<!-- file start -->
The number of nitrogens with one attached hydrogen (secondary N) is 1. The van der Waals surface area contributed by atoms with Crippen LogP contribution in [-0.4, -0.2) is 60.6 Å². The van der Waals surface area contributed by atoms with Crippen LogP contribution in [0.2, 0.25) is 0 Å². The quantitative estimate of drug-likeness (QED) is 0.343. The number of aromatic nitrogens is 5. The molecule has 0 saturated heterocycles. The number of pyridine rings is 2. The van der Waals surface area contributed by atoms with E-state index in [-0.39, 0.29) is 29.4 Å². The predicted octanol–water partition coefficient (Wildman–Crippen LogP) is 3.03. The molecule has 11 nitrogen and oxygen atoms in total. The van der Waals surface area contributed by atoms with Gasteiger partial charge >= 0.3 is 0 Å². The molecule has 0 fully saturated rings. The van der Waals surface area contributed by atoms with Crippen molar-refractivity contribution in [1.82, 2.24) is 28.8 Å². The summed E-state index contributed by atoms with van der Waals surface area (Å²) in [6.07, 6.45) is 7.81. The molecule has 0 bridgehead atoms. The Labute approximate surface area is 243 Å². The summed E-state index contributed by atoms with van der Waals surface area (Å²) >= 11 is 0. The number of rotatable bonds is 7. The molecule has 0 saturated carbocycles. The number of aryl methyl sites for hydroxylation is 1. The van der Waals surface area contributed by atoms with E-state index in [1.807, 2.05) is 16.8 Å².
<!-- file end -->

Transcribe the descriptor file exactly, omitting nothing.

The number of nitrogens with one attached hydrogen (secondary N) is 1. The van der Waals surface area contributed by atoms with Crippen LogP contribution in [-0.4, -0.2) is 60.6 Å². The van der Waals surface area contributed by atoms with Crippen LogP contribution in [0.2, 0.25) is 0 Å². The quantitative estimate of drug-likeness (QED) is 0.343. The number of aromatic nitrogens is 5. The molecule has 0 saturated heterocycles. The number of pyridine rings is 2. The van der Waals surface area contributed by atoms with E-state index in [-0.39, 0.29) is 29.4 Å². The predicted octanol–water partition coefficient (Wildman–Crippen LogP) is 3.03. The molecule has 11 nitrogen and oxygen atoms in total. The van der Waals surface area contributed by atoms with Gasteiger partial charge >= 0.3 is 0 Å². The molecule has 0 fully saturated rings. The van der Waals surface area contributed by atoms with Crippen molar-refractivity contribution in [1.82, 2.24) is 28.8 Å². The summed E-state index contributed by atoms with van der Waals surface area (Å²) in [6.07, 6.45) is 7.81. The molecule has 0 bridgehead atoms. The Labute approximate surface area is 243 Å². The summed E-state index contributed by atoms with van der Waals surface area (Å²) >= 11 is 0. The number of rotatable bonds is 7. The molecule has 0 saturated carbocycles. The number of aryl methyl sites for hydroxylation is 1. The van der Waals surface area contributed by atoms with E-state index in [1.807, 2.05) is 16.8 Å².